Harrow Symphony Orchestra

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HSO: 80 years from WW2 to COVID-19

HSO was formed in the autumn of 1939 from the remnants of the Pinner Conservative Club Orchestra. It was initially called the Pinner and District Orchestral Society, under the direction of local musician Kenneth Tucker. The Orchestra was self-financing through membership subscriptions, with local guarantors ‘in the event of a loss being sustained on the season’s work’. The Carnegie UK Trustees fulfilled this role for at least one year.

Early piano soloists included Moiseiwitsch, Clifford Curzon and Cyril Smith. The first two later received CBEs, and Smith an OBE. The local pianos that were provided at Wembley Town Hall and the Kodak Hall in Wealdstone were almost certainly better than many they had to play during their war-time travels! In 1943 Arthur Catterall and his daughter, Audrey, played a double violin concerto.

In 1944 the Orchestra had three concerts broadcast on ‘Make your own Music’ on the BBC Home Service. Dr Denis Wright took up the baton between 1945 and 1949. Eric Coates, the famous composer and viola player, was guest conductor at a concert on 7th November 1947. In 1948, the Orchestra held two concerts at the Harrow Granada Theatre.

There was apparently a ‘junior section’ of the Orchestra, though this was for young adults rather than under 18s. In 1952 it was noted that ‘membership was high in numbers but individual playing ability and experience was low’! In the same year, ‘to save a considerable amount of time addressing envelopes’, the Committee spent 6d per member to engrave plates for an addressograph machine owned by a member.

The Orchestra changed its name several times before becoming the Harrow Symphony Orchestra (HSO) in 1953. The conductor at the time was Charles Hambourg, who served a total of 21 years until his retirement in 1972. For many years HSO benefited from grants awarded by the Harrow Arts Council and the National Federation of Music Societies, and in 1958 could afford to purchase its own set of music stands.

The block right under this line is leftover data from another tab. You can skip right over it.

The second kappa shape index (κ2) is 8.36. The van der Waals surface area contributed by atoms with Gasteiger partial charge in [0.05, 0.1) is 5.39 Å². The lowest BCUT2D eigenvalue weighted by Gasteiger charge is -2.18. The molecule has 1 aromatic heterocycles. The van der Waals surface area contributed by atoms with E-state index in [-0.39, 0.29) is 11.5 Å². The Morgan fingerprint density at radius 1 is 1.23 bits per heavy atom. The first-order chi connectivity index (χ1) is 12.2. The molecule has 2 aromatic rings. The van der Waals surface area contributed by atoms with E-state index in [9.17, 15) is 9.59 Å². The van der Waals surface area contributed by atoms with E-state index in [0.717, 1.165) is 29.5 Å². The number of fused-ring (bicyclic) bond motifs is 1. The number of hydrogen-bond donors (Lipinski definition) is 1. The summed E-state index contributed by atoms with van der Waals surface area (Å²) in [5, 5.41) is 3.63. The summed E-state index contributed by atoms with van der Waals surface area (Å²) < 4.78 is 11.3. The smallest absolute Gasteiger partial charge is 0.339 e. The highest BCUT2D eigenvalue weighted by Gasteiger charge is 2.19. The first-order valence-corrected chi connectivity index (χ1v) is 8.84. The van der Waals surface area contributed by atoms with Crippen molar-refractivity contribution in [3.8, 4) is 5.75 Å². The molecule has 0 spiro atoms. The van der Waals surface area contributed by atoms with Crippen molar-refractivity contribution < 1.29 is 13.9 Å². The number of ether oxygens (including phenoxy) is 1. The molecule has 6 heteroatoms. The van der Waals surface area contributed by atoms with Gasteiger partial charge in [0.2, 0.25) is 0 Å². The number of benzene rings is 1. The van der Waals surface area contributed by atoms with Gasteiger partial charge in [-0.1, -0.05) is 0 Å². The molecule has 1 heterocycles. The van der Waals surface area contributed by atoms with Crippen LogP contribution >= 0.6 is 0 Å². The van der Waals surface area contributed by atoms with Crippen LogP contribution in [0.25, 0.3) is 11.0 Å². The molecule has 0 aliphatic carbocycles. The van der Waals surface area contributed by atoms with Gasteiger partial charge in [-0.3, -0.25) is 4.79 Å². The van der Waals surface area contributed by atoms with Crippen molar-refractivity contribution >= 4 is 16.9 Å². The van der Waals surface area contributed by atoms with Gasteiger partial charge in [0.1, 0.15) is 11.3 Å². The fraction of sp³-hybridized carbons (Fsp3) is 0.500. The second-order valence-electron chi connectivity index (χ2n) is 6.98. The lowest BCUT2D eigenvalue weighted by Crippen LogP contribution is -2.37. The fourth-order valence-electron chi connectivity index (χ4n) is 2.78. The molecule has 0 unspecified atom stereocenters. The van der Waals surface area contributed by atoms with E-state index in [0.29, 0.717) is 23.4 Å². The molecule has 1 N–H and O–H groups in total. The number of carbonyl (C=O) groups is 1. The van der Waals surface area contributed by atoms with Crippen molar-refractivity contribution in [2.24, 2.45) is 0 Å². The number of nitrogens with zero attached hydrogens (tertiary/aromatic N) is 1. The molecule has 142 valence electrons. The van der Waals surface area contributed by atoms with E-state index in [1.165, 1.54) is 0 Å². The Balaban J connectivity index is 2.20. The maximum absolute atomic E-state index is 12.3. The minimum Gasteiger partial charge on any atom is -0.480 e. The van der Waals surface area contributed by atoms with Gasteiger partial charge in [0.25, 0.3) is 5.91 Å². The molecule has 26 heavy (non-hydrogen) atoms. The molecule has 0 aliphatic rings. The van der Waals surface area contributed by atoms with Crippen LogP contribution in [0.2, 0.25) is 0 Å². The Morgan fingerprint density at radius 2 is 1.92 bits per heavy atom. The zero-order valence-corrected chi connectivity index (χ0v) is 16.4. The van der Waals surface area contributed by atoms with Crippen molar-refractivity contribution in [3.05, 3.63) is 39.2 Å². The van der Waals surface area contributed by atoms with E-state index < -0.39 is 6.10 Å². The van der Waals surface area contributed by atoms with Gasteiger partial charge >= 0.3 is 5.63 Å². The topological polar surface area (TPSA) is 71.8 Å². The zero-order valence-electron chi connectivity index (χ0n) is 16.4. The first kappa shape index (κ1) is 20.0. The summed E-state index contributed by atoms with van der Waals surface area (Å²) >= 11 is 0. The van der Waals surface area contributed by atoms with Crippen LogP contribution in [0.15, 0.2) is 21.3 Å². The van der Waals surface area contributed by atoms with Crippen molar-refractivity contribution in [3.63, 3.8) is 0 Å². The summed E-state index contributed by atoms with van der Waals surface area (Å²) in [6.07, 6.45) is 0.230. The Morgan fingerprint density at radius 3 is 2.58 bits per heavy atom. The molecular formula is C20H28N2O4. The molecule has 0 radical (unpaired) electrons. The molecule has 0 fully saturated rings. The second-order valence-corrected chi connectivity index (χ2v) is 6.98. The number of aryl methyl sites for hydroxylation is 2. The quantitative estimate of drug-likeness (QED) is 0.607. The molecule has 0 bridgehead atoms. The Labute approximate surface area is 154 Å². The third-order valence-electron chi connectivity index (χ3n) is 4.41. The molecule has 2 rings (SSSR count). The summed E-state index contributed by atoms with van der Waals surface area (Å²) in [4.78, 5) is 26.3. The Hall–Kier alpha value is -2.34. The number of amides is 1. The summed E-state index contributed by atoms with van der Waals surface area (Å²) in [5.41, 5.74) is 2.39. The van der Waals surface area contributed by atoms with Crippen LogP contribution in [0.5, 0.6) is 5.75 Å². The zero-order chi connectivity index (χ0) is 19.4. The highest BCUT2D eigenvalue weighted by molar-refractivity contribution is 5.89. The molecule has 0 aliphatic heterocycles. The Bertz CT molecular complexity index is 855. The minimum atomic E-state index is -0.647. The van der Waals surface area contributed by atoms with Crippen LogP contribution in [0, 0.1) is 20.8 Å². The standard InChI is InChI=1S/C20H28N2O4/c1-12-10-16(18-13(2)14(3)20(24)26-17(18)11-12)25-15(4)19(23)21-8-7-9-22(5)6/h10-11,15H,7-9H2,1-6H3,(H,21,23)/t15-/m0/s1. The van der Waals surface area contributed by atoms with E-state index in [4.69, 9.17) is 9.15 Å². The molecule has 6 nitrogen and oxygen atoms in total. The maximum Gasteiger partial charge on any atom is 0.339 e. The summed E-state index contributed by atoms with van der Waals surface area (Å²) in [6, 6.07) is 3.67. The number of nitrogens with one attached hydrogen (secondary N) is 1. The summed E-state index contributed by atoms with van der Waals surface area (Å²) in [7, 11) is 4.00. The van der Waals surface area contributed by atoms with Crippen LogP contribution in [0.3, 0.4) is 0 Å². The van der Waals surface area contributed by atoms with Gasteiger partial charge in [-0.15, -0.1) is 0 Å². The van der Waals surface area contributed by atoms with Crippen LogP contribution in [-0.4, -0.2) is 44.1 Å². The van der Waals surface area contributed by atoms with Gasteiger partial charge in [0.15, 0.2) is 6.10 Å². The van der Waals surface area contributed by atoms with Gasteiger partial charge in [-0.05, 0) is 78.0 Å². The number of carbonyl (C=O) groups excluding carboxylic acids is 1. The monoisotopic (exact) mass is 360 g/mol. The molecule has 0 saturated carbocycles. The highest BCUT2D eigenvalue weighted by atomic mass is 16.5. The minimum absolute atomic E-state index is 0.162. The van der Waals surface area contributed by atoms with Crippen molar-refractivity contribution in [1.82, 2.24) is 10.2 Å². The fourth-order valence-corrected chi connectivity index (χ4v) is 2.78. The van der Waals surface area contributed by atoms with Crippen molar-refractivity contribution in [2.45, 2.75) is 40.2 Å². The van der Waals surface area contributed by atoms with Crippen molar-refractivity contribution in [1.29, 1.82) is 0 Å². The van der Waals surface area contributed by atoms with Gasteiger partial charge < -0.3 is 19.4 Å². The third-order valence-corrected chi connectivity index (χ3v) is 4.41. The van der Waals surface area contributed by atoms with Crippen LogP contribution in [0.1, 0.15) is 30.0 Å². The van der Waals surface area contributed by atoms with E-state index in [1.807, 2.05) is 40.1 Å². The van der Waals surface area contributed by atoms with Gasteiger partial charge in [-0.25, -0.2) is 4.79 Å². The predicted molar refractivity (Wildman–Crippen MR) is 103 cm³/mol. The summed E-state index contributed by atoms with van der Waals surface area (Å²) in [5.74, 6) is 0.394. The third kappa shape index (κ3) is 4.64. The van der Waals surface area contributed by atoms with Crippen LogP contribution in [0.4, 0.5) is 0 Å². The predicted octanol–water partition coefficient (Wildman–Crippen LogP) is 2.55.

In 1968 the Orchestra joined the Harrow Adult Education programme. Under this arrangement, the Conductor and the Leader were employed by and paid by the Council. Conductors included Adrian Brown (1973-1978), Doron Salomon (1978-1984), Rupert Bond and Philip Lee. In 1972 HSO participated in the Greater London Borough Festival. The Jubilee Concert on 11th June 1977 included Elgar’s Coronation March. The Orchestra was run as an “evening class” until 1990, when the pricing became prohibitive.

HSO became self-financing again in 1990. Since then, conductors have included Brian Pickering (1995-2002), Matthew Thomas, Bashár Lúlua (2003-2004), Jean-Louis Gosselin (2004-2005) and Michael Teychenné (2005-2010). In 2012 HSO was recognised by HMRC as a charity, and in 2017 became a registered charity. The two most recent conductors have been Gustavo Ubeda (2010-2016), and currently Tom Kilworth.

The Orchestra’s challenges have changed little over the past 80 years, namely: the recruitment of new members (particularly string players); finding suitable venues for rehearsals and concerts; and the quest for financial stability! Amusingly for the current Committee, minutes from 1978 record that a concert made a loss of £110 despite having an audience of 250. It was concluded that a greater effort must be made to sell tickets for the following concert, with the optimistic aim of achieving an audience of 500. In any event HSO benefits from a loyal membership, and five of our current members have each contributed over 20 years’ service.

Choral collaboration has been achieved a few times during the lifetime of the Orchestra. In March 1970 Handel’s “Zadok the Priest” was performed; this took one year to reach fruition according to a local newspaper report. We can easily believe this from our more recent experience with Mozart’s Requiem in June 2012, and our current efforts to put on Beethoven’s 9th (the Choral) Symphony. We started performing our cycle of Beethoven’s Symphonies a few years ago, but have kept the 9th and last in reserve hopefully to be performed in Summer 2021.

Concerts over the last few years have raised money for the Muze Trust, CVSS (Sailing for People with Disabilities), the Watford Peace Hospice, the Western Eye Hospital, and the Harefield Scanner Appeal.

HSO’s aims and objectives have remained unchanged over the years:

  • To encourage local musicians with the object of giving them and their audiences the opportunity to enjoy and participate in orchestral music-making;
  • To raise donations for charitable purposes.
  • Long may we continue!